8 5.1 Short-term models to consider Organizations that operate a TDM-based PBX or service to handle most or all of their voice capabilities often try to extend the value of these legacy environments. A common challenge faced by these organizations is that many have TDM-based systems that are approaching end-of-life within several years, and they want to determine how best to begin the transition to IP and UC. There are two primary approaches to consider: 1) TDM equipment with some IP capabilities this hybrid environment has both TDM and IP in one platform, or several mixed platforms operate across multiple locations. It integrates enhanced capabilities such as instant messaging and presence, but is otherwise makes limited progress toward a more complete UC environment 2) IP-based platforms with some TDM capabilities this hybrid environment integrates TDM capabilities into a primarily IP-based platform, with both TDM and IP coexisting. While it still leverages some investments made in TDM-based equipment, this approach offers many more capabilities and applications that bring organizations closer to a UC environment. For example, SIP Trunking provides a PSTN voice gateway through a data network, allowing voice calls to run over a single data backbone. This provides more flexibility and simplicity in managing a network, while offering a higher return on IP technology investments. An important consideration is that an IP-based infrastructure does require new skills, and it will place new demands on internal resources. Also, as applications become more integrated, the complexity of the environment grows. But organizations may be able to get more out of legacy TDM equipment, and they are likely to be much better prepared to make the full leap to IP telephony and UC. 5.2 Long-term models for IP telephony/unified communications Whenever you consult a map, it s important to know where you re going. The same holds true for developing a road map for a unified communications plan: you need to have a clear picture of what form your organization s IP telephony infrastructure will ultimately take. There are four general categories of IP telephony models, each with their unique advantages. (Please note: these descriptions are only general guidelines.) In-house deployment with Customer Premises Equipment (CPE) Implementing a full IP telephony solution across a mid- or large-sized organization is a large undertaking a rip-and-replace deployment that requires all-new IP infrastructure, right down to the handsets. Although it is an expensive endeavour with significant capital expenditures, it ultimately allows an organization to fully customize and control its communications infrastructure to leverage all the benefits of UC. Up-front set-up costs for an in-house IP telephony deployment are higher than a hosted model and long-term maintenance costs, while having the potential to be lower, can be variable and more difficult to manage. Although organizations do retain complete control and flexibility when deploying this solution in-house, every 8.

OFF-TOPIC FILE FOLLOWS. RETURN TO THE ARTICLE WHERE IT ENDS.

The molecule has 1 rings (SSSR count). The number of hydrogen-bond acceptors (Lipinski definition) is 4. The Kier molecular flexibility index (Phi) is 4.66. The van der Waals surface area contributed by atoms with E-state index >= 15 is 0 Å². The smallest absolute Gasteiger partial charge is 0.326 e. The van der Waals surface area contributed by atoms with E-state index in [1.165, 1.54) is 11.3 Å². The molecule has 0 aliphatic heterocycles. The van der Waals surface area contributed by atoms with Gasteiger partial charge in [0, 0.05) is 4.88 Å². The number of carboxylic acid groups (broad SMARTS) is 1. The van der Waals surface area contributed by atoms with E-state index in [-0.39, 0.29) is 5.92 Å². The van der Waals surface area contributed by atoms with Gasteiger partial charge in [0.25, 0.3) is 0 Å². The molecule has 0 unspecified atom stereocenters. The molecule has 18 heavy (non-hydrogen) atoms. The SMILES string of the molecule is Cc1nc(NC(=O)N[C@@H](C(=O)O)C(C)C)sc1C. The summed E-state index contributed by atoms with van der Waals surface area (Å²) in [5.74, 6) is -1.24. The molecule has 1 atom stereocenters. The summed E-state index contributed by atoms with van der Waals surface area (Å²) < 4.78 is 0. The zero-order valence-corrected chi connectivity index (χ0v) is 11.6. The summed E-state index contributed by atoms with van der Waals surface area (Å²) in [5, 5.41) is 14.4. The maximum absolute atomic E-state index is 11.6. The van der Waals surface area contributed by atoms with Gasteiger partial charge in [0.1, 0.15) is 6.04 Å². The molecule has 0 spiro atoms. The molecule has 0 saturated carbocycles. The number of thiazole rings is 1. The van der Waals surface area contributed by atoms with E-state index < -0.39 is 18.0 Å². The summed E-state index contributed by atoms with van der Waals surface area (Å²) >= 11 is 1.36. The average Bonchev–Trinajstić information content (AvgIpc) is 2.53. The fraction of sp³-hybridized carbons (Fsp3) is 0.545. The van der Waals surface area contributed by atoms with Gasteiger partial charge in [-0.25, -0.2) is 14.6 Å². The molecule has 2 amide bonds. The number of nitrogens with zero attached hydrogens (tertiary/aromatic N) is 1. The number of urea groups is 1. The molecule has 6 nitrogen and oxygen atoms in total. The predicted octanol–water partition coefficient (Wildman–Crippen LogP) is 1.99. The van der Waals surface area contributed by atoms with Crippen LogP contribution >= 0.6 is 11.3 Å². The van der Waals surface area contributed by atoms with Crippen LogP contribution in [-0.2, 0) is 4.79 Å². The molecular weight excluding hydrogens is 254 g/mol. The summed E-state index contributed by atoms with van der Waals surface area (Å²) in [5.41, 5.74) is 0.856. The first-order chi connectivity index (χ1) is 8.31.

9 expansion increases complexity and may require augmenting the skill sets within the team that is managing the infrastructure. One way to lower the overall cost of ownership and improve return on investments in IP technology is to utilize SIP Trunking. This service provides organizations with a gateway to the public switched telephone network (PSTN) through an IP network, allowing voice calls whether local or long distance to run over a single data backbone. It also provides the foundation for the deployment of either on-premise or network-based UC applications. Overall, SIP Trunking typically offers many benefits for on-premise IP telephony infrastructure: Eliminates the need for multiple TDM trunking subscriptions Eliminates requirements for PSTN gateway interface devices Optimizes available infrastructure and bandwidth Provides flexibility and greater simplicity in managing the network SIP Trunking should be evaluated as part of an in-house deployment In-house deployment with managed services The enhanced capabilities of IP telephony and UC can foster greater collaboration and improved productivity, but VoIP networks can also be very complex to manage. Many organizations find that the ongoing management of VoIP services on their ICT infrastructure is beyond the capabilities of their internal support team. Outsourcing the management of voice services to a third-party service provider provides the same IP-enabled PBX, but with additional benefits, including: A platform that is managed and maintained following industry best practices to ensure security and reliability Enhanced device surveillance capabilities Extensive services around managing incidents, software and firmware releases, vendor changes, and configuration Organizations also reduce capital expenditures on software for the management of event management and workflow management, and generally improve processes. Third-party managed services also generally lowers implementation cost, as well as support costs on operational support systems, while letting internal IT staff focus on activities closer to the core business. 9.